SELECT     CONSTRAINT_SCHEMA + '.' + CONSTRAINT_NAME AS CONSTRAINT_NAME,

                           UNIQUE_CONSTRAINT_SCHEMA + '.' + UNIQUE_CONSTRAINT_NAME AS UNIQUE_CONSTRAINT_NAME

                     FROM INFORMATION_SCHEMA.REFERENTIAL_CONSTRAINTS

                ) AS rc

     INNER JOIN (

                     SELECT     CONSTRAINT_SCHEMA + '.' + CONSTRAINT_NAME AS CONSTRAINT_NAME,

                           CAST(TABLE_SCHEMA + '.' + TABLE_NAME AS VARCHAR(MAX)) AS TABLE_NAME

                     FROM INFORMATION_SCHEMA.CONSTRAINT_TABLE_USAGE

                ) AS c ON c.CONSTRAINT_NAME = rc.CONSTRAINT_NAME

     INNER JOIN (

                     SELECT     CONSTRAINT_SCHEMA + '.' + CONSTRAINT_NAME AS CONSTRAINT_NAME,

                           CAST(TABLE_SCHEMA + '.' + TABLE_NAME AS VARCHAR(MAX)) AS TABLE_NAME

                     FROM INFORMATION_SCHEMA.CONSTRAINT_TABLE_USAGE

                ) AS p ON p.CONSTRAINT_NAME = rc.UNIQUE_CONSTRAINT_NAME

     CROSS JOIN (

                     SELECT     0 UNION ALL

                     SELECT     1

                ) AS x(Permutation)

     WHERE      c.TABLE_NAME p.TABLE_NAME

), cteHierarchy(TableName, TablePath)

AS (

     SELECT     TableName,

           CHAR(2) + TableName + CHAR(2) AS TablePath

     FROM (

                SELECT     CAST(TABLE_SCHEMA + '.' + TABLE_NAME AS VARCHAR(MAX)) AS TableName

                FROM INFORMATION_SCHEMA.TABLES

           ) AS d

     WHERE TableName = @table

 

     UNION ALL

 

     SELECT          t.ParentTableName AS TableName,

                h.TablePath + t.ParentTableName + CHAR(2) AS TablePath

     FROM       cteHierarchy AS h

     INNER JOIN cteTables AS t ON t.ChildTableName = h.TableName

     WHERE      h.TablePath NOT LIKE '%' + CHAR(2) + t.ParentTableName + CHAR(2) + '%'

)

SELECT          TableName

FROM       cteHierarchy

ORDER BY   TablePath;

 

Statistics: Duration: 258,447, Reads: 19,714,744.

Here’s Geri’s solution (call it Geri Recursive):

With T1 As

(Select    Distinct Schema_Name(P.schema_id)+'.'+P.name P,

           Schema_Name(R.schema_id)+'.'+R.name R

From sys.foreign_key_columns F

Inner Join sys.objects P

          On F.parent_object_id=P.object_id

Inner Join sys.objects R

           On F.referenced_object_id=R.object_id),

T2 As

(Select    ROW_NUMBER() Over(Order By Case When @table =P Then 1 When @table =R Then 2 Else 3 End,P,R) Mispar,

           *

From T1),

T3 As

(Select Cast(0 As Int)  Mispar,

           P,

           R,

           P PR,

           (-1) Idcun,

           Cast(','+P+','+R+',' As Varchar(Max)) S_in

From T2

Where Mispar=1

           And @table In (P,R)

Union

Select     Cast(1 As Int) Mispar,

           P,

           R,

           R PR,

           (-1) Idcun,

           Cast(','+P+','+R+',' As Varchar(Max)) S_in

From T2

Where Mispar=1

           And @table In (P,R)

          

Union All

Select     Cast(Mispar As Int),

           P,

           R,

           Case When Idcun=1 Then R When Idcun=2 Then P Else '' End PR,

           Case When Idcun=2 Then 1 Else Idcun End Idcun,

           Cast(S_in+Case When Idcun=1 Then R+',' When Idcun=2 Then P+',' Else '' End As Varchar(Max)) S_in

From (Select    T2.Mispar,

                     T2.P,

                     T2.R,

                     Case When T3.S_in Like '%,'+T2.P+',%' And T3.S_in Not Like '%,'+T2.R+',%' Then 1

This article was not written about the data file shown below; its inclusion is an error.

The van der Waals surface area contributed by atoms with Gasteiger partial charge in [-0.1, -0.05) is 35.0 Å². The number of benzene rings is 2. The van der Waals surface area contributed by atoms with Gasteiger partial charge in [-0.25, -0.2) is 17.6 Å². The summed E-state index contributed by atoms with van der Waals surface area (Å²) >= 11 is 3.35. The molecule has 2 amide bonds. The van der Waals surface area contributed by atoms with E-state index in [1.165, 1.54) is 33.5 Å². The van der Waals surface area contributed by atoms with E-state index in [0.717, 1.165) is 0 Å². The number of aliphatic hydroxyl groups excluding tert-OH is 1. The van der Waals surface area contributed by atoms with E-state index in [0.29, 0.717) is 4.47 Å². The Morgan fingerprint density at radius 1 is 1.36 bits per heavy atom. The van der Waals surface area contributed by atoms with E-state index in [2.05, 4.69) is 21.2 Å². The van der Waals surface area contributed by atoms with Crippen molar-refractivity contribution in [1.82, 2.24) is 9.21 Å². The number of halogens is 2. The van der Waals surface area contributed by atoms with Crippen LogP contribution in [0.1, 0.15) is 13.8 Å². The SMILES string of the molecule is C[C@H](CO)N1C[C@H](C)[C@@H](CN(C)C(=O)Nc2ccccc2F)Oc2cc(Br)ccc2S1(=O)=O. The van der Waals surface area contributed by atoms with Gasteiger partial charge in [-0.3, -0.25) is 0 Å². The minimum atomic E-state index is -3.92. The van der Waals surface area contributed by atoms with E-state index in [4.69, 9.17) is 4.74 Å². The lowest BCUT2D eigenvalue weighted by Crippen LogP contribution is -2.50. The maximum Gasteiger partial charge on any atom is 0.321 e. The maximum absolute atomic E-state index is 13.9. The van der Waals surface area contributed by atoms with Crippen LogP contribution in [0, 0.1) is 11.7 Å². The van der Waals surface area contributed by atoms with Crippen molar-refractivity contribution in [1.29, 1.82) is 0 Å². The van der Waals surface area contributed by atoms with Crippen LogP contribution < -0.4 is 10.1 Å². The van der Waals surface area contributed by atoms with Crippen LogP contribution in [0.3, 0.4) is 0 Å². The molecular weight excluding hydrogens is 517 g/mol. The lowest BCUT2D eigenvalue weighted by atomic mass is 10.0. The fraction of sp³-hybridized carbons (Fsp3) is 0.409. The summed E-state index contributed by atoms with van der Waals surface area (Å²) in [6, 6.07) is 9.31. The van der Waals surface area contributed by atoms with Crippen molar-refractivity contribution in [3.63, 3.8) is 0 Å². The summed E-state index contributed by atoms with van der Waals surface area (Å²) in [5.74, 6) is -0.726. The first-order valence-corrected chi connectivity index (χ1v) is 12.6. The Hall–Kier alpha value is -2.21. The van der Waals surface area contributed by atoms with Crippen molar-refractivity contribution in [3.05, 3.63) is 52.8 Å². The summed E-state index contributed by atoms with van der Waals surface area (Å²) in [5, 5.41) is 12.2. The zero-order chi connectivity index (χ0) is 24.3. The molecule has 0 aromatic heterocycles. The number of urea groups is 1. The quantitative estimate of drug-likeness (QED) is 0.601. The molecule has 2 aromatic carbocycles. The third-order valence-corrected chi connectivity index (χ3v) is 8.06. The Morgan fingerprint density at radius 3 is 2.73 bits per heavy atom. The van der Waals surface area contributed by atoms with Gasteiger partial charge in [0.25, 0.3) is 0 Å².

When T3.S_in Not Like '%,'+T2.P+',%' And T3.S_in Like '%,'+T2.R+',%' Then 2

                          Else 0 End Idcun,

                     T3.S_in

           From    T3

           Inner Join T2

                     On T3.Mispar+1=T2.Mispar

                     And T3.Mispar>0

           Where    T3.Idcun0) T

 

Union All

Select     Cast(Mispar As Int),

           P,

           R,

           Case When Idcun=1 Then R When Idcun=2 Then P Else '' End PR,

           Case When Idcun=2 Then 1 Else Idcun End Idcun,

           Cast(S_in+Case When Idcun=1 Then R+',' When Idcun=2 Then P+',' Else '' End As Varchar(Max)) S_in

From (Select    T2.Mispar,

                     T2.P,

                     T2.R,

                     Case When T3.S_in Like '%,'+T2.P+',%' And T3.S_in Not Like '%,'+T2.R+',%' Then 1

                           When T3.S_in Not Like '%,'+T2.P+',%' And T3.S_in Like '%,'+T2.R+',%' Then 2

                           Else 0 End Idcun,

                     T3.S_in

           From    T3

           Inner Join T2

                     On T3.Idcun=1

                     And T2.Mispar=1) T)

Select     Distinct PR

From T3

Where PR''

OPTION(MAXRECURSION 0);

 

Statistics: Duration: 680, Reads: 156,951. Quite fast as you can see.

And here’s Ruben’s solution (call it Ruben Recursive):

WITH referenced(id,level)

AS

(

        SELECT referenced_object_id AS id, (select count(*) from sys.foreign_keys) level

        FROM sys.foreign_keys FK

        WHERE referenced_object_id = OBJECT_ID(@table) or parent_object_id = OBJECT_ID(@table)       

             

        UNION ALL

       

        SELECT

            case

                  when (parent_object_id = id) then referenced_object_id

                  else parent_object_id

            end

            AS id,

            referenced.level-1 level

        FROM sys.foreign_keys FK

        JOIN referenced ON (referenced_object_id = id or parent_object_id = id)

            AND (referenced_object_idparent_object_id)

            AND referenced.level >= 1

) 

SELECT DISTINCT OBJECT_SCHEMA_NAME(id) AS obj_schema_name, OBJECT_NAME(id) AS obj_name

FROM referenced;

 

Statistics: I stopped it after it ran for 30 minutes.

 

Cheers,

BG

 

Discuss this Blog Entry 3

on Jun 1, 2010
I'll test them all on the data warehouse (with 160+ tables) later this morning.
Earlier I only measured the duration for my and Itzik's solutions.

In short, the recursive CTE's (except Itzik 2) were killed after 12 hours!
Itzik 2 ran for 400ms which is really good, and Peso loop ran for 40 ms.
I posted another loop based solution based on composable dml which ran for 1200ms, and there is no point displaying that solution when my other loop based was so much faster.

Stay tuned!








on Jun 2, 2010
Hre we go. For the published solutions above, only "Itzik Loop", "Peso Loop" and "Itzik Recursive 2" passed before the 30 minute mark on our Data Warehouse, which has 160 tables. I used the "anchor" table "dimMember" to start with as this has most connections through the database. The solutions passed the 30 minute mark all returns 144 tables.

Here are the timings

-- Itzik Loop
-- CPU 31, Duration 41ms, Reads 10293

-- Peso Loop
-- CPU 47, Duration 59ms, Reads 12490

-- Itzik Recursive 2
-- CPU 437, Duration 436, Reads 98394












on Jun 2, 2010
Thanks for this, Peso!